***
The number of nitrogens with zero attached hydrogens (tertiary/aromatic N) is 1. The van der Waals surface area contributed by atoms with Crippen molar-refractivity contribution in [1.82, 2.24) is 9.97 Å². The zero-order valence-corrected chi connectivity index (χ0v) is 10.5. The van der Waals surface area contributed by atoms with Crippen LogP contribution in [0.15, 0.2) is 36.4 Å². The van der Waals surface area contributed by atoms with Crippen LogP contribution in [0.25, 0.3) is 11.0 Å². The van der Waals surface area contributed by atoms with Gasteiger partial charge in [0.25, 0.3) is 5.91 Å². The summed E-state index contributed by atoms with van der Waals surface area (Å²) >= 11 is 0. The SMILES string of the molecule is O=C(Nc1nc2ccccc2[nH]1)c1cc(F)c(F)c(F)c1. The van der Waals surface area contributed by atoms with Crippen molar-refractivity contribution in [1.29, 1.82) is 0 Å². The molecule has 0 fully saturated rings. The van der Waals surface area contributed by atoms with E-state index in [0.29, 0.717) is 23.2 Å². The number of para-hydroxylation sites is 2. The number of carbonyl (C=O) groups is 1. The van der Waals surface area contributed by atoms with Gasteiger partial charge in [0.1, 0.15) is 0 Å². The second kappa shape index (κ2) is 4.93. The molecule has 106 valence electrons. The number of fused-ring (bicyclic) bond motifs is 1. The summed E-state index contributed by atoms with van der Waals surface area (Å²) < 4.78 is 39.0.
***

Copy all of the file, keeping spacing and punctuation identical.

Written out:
The number of nitrogens with zero attached hydrogens (tertiary/aromatic N) is 1. The van der Waals surface area contributed by atoms with Crippen molar-refractivity contribution in [1.82, 2.24) is 9.97 Å². The zero-order valence-corrected chi connectivity index (χ0v) is 10.5. The van der Waals surface area contributed by atoms with Crippen LogP contribution in [0.15, 0.2) is 36.4 Å². The van der Waals surface area contributed by atoms with Crippen LogP contribution in [0.25, 0.3) is 11.0 Å². The van der Waals surface area contributed by atoms with Gasteiger partial charge in [0.25, 0.3) is 5.91 Å². The summed E-state index contributed by atoms with van der Waals surface area (Å²) >= 11 is 0. The SMILES string of the molecule is O=C(Nc1nc2ccccc2[nH]1)c1cc(F)c(F)c(F)c1. The van der Waals surface area contributed by atoms with Crippen molar-refractivity contribution in [1.29, 1.82) is 0 Å². The molecule has 0 fully saturated rings. The van der Waals surface area contributed by atoms with E-state index in [0.29, 0.717) is 23.2 Å². The number of para-hydroxylation sites is 2. The number of carbonyl (C=O) groups is 1. The van der Waals surface area contributed by atoms with Gasteiger partial charge in [0.1, 0.15) is 0 Å². The second kappa shape index (κ2) is 4.93. The molecule has 106 valence electrons. The number of fused-ring (bicyclic) bond motifs is 1. The summed E-state index contributed by atoms with van der Waals surface area (Å²) < 4.78 is 39.0.